At the orgy, all faces are kept masked. This suggests of course a hiding and a dishonesty--which is expected when speaking of infidelity. But it also I think, suggests a seeing and a not seeing aspect very similar to the film's title. Masks have the ability to both allow vision and detract from a clear vision. I'm not sure how many of you have tried putting on a mask and running around--but it is extremely difficult because you are experiencing a great loss of peripheral vision. This therefore can suggest that when the masks are on a major ability to see becomes hindered. If Bill is at the orgy and yearning for infidelity he is failing to realize or see the MOST important thing about Alice's infidelity----that it never actually happened. Bill's jeaously goes merely off what he imagines Alice would have done with the young naval officer had she been given the chance. We and Bill however know that in reality, Alice did nothing with the naval officer. This is ultimately the idea behind the two worlds. In one version fidelity is tested and passes, and in another it is tempted and almost loses. And this goes for Alice as well, because in reality--Bill actually does nothing to remain unfaithful except for his yearning and desire to try, which is in most ways exactly like Alice's situation. In fact they are both pretty much equal by the film's end, yet they sort of fail to realize that.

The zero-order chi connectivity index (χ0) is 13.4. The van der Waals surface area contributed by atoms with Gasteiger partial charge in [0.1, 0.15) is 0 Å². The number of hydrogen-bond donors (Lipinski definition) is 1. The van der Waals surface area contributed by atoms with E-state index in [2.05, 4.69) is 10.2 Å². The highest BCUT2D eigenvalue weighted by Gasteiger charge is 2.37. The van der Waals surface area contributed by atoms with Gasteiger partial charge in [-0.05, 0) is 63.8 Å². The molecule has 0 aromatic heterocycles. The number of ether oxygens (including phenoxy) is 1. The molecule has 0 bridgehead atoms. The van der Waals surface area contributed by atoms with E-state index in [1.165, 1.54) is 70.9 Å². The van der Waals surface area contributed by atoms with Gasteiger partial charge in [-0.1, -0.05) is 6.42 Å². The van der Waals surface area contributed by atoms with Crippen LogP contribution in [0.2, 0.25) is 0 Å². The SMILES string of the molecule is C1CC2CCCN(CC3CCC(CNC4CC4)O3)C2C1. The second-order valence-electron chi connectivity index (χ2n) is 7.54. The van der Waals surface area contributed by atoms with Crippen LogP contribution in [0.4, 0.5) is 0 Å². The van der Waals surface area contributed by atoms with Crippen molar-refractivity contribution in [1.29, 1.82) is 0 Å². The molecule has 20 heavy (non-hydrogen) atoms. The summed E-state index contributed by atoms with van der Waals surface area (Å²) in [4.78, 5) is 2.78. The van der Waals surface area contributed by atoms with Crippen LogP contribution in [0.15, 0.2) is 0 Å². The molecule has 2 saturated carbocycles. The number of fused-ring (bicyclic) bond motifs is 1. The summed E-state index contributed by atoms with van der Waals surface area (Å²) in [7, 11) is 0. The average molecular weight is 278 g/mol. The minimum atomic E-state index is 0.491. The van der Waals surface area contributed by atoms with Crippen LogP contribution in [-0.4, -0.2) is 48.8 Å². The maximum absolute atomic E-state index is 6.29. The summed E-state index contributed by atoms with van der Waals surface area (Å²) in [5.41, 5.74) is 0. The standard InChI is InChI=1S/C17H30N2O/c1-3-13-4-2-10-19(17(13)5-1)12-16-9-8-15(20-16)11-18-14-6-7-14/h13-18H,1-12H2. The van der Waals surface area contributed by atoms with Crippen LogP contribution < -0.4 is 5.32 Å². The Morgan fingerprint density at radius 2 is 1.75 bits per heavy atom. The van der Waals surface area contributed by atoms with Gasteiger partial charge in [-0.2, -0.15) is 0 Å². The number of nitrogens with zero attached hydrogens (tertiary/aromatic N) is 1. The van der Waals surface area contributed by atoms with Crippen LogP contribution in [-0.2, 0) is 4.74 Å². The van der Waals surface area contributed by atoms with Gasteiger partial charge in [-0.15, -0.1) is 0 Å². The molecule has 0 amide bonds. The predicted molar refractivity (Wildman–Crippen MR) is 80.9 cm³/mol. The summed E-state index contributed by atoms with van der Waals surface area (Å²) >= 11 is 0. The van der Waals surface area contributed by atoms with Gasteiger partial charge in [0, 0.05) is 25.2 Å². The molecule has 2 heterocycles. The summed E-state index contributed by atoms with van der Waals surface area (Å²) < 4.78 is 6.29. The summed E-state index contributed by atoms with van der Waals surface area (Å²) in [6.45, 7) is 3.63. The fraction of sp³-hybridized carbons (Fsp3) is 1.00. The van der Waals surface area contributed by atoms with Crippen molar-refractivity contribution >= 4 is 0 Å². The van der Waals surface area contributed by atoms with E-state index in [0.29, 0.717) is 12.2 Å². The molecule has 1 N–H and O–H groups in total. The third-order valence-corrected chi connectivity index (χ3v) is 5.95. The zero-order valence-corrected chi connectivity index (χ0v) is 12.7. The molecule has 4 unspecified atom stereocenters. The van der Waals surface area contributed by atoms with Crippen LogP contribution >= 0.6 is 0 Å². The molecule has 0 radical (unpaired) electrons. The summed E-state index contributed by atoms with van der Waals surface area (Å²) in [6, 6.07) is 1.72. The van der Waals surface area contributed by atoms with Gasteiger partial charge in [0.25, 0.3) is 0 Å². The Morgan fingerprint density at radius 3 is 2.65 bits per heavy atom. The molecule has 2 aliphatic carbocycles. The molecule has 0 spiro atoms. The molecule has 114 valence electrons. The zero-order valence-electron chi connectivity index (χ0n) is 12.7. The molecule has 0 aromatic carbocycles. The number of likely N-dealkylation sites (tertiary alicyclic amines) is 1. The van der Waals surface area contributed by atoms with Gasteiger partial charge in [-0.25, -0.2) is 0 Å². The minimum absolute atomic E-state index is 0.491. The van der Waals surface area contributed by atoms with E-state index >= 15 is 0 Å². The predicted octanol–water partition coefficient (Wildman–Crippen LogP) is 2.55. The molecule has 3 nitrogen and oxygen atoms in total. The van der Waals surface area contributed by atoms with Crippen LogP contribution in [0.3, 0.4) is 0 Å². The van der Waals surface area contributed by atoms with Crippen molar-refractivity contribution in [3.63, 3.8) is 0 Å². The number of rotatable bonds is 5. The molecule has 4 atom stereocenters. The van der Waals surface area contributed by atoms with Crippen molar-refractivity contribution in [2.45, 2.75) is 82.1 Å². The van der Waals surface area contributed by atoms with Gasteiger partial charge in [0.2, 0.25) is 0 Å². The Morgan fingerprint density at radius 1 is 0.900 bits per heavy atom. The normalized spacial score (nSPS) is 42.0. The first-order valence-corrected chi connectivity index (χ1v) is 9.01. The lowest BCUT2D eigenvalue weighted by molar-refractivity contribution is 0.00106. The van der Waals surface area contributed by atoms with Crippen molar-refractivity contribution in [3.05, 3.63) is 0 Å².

At the film's end--Bill finds his mask lying on the pillow next to Alice, causing him to come clean about everything. The mask fully slipping.
I realize this means nothing to anyone who has not seen the film so I respect any loss of interest you may have suffered. I guess I should probably switch to the major reason why I love this film. The scenes of the cult performing the rituals,
and the later unveiling of Bill in front of the cult
are two of the most wonderful scenes I've ever witnessed.